He also believes the apprenticeship programme will help to retain staff, which is a major contributor to quality in the sector. CareTech’s employee turnover sits at 22 per cent, well below the sector average of 31 per cent. “Employee turnover means constantly changing rotas and the scheduling of any development as well as expensive back-filling with agency staff, let alone the impact on the lives of those who use our services.

Supported to achieve career goals

Workforce development is a major part of CareTech’s employee value proposition and being supported to achieve career goals is one of the reasons given for joining in recent employee engagement surveys.

The majority of CareTech’s apprentices are existing staff and it has to secure commitment from the divisional lead managing director, the service manager and the individual before they join the programme. Under the levy, the 20% off-the-job requirement does have an impact on how it invests in its staff says Taylor: “Having to find and pay for cover can have a major impact on the organisation and needs to be managed carefully.”

To tackle some of the challenges that are unique to its sector, the organisation is in the process of developing a young person’s strategy. “We are looking at on-boarding individuals into an academy style programme that will lead to an apprenticeship through a talent development programme,” says Taylor.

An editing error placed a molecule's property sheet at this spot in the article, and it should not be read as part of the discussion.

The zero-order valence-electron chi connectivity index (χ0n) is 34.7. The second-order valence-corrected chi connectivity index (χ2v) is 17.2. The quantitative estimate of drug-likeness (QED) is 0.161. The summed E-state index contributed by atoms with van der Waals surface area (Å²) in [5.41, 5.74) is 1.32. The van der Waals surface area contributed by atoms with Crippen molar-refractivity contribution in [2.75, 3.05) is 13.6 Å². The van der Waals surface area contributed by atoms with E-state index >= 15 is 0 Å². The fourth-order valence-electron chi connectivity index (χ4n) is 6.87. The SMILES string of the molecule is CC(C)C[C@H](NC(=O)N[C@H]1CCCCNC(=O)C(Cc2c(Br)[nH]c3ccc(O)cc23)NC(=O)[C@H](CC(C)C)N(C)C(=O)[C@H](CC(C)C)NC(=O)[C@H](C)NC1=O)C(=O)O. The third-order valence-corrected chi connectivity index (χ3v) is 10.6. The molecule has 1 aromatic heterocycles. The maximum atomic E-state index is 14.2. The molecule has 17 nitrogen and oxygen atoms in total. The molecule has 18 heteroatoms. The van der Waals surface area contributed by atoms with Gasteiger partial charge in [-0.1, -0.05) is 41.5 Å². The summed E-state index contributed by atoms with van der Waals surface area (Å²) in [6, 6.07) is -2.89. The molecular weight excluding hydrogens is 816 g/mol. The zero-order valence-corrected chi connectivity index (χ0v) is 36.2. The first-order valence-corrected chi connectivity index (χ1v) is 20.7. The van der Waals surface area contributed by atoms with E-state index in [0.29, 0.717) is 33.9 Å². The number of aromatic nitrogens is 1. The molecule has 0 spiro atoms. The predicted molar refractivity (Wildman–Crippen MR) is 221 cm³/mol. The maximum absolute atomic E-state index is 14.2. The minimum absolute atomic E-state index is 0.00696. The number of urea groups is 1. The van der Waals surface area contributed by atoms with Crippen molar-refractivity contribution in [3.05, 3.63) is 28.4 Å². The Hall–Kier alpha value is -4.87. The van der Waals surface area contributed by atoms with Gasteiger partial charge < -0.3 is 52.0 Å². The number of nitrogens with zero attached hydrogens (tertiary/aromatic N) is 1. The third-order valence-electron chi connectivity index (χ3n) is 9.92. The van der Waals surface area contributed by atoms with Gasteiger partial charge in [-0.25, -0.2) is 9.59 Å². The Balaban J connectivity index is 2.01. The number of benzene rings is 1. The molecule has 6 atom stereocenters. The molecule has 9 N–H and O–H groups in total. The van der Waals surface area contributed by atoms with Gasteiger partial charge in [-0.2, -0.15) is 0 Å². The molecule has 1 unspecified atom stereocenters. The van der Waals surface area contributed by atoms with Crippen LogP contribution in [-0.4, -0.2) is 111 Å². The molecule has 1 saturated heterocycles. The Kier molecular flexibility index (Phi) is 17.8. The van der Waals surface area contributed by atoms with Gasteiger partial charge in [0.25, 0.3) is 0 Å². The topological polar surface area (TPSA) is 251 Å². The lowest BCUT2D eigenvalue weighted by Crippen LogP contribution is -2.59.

The company has launched an online appraisal system in which it can monitor and identify talent against competences and performance/potential criteria. “Again our issues are not that everyone has management potential, however, they may have potential to be developed,” he says.

CareTech has a significant training programme in place alongside apprenticeships. It takes a blended approach, which includes on-the-job action learning, off-the-job, classroom, e-learning, mobile and distance learning, covering a wide range of subject areas along with leadership and management initiatives. It delivers more than 60,000 learning interventions every year to 5,000 staff and this includes 12 days off-the-job post-probation.

Going forward, Taylor’s ambition regarding apprenticeships is to put in place a set of standards that raise the bar in terms of quality and the technical understanding of the workforce. “There is still some work to be done but I believe having qualifications and apprenticeships is great for our sector,” he says. “It will help to professionalise the sector and make people realise that it is technical as well as rewarding and that there is an opportunity for individuals to develop and grow.”

He adds: “As a sector we are predicted to grow from 1.6 million in the workforce to 2.2 million by 2025. We are seeing massive growth and have got stability, which is more than many sectors have at the moment. Social care has all the components of being able to offer great career progression and using apprenticeships will help us to develop that offering.”